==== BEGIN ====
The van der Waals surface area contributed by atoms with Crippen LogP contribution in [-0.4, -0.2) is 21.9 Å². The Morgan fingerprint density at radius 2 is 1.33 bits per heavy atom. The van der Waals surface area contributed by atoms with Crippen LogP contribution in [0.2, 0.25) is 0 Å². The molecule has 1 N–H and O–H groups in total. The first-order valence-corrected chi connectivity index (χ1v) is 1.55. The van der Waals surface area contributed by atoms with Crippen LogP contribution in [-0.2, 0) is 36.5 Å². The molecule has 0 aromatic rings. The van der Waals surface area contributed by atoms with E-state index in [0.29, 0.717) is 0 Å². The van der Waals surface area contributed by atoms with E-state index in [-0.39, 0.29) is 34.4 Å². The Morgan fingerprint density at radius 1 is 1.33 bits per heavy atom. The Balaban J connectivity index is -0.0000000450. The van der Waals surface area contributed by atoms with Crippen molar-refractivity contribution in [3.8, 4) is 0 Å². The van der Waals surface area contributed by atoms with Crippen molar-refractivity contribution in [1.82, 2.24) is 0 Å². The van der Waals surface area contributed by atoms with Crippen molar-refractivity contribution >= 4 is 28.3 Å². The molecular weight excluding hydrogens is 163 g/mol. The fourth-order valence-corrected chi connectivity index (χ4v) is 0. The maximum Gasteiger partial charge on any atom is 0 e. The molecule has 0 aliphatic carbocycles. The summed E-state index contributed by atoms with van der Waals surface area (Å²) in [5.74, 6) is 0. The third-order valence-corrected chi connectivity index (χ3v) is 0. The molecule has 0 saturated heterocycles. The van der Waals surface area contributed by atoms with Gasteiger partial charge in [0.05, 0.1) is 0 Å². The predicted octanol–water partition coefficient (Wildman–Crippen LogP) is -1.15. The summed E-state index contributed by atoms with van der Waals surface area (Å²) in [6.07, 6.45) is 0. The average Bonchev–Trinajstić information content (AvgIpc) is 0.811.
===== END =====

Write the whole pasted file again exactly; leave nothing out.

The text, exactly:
The van der Waals surface area contributed by atoms with Crippen LogP contribution in [-0.4, -0.2) is 21.9 Å². The Morgan fingerprint density at radius 2 is 1.33 bits per heavy atom. The van der Waals surface area contributed by atoms with Crippen LogP contribution in [0.2, 0.25) is 0 Å². The molecule has 1 N–H and O–H groups in total. The first-order valence-corrected chi connectivity index (χ1v) is 1.55. The van der Waals surface area contributed by atoms with Crippen LogP contribution in [-0.2, 0) is 36.5 Å². The molecule has 0 aromatic rings. The van der Waals surface area contributed by atoms with E-state index in [0.29, 0.717) is 0 Å². The van der Waals surface area contributed by atoms with E-state index in [-0.39, 0.29) is 34.4 Å². The Morgan fingerprint density at radius 1 is 1.33 bits per heavy atom. The Balaban J connectivity index is -0.0000000450. The van der Waals surface area contributed by atoms with Crippen molar-refractivity contribution in [3.8, 4) is 0 Å². The van der Waals surface area contributed by atoms with Crippen molar-refractivity contribution in [1.82, 2.24) is 0 Å². The van der Waals surface area contributed by atoms with Crippen molar-refractivity contribution >= 4 is 28.3 Å². The molecular weight excluding hydrogens is 163 g/mol. The fourth-order valence-corrected chi connectivity index (χ4v) is 0. The maximum Gasteiger partial charge on any atom is 0 e. The molecule has 0 aliphatic carbocycles. The summed E-state index contributed by atoms with van der Waals surface area (Å²) in [5.74, 6) is 0. The third-order valence-corrected chi connectivity index (χ3v) is 0. The molecule has 0 saturated heterocycles. The van der Waals surface area contributed by atoms with Gasteiger partial charge in [0.05, 0.1) is 0 Å². The predicted octanol–water partition coefficient (Wildman–Crippen LogP) is -1.15. The summed E-state index contributed by atoms with van der Waals surface area (Å²) in [6.07, 6.45) is 0. The average Bonchev–Trinajstić information content (AvgIpc) is 0.811.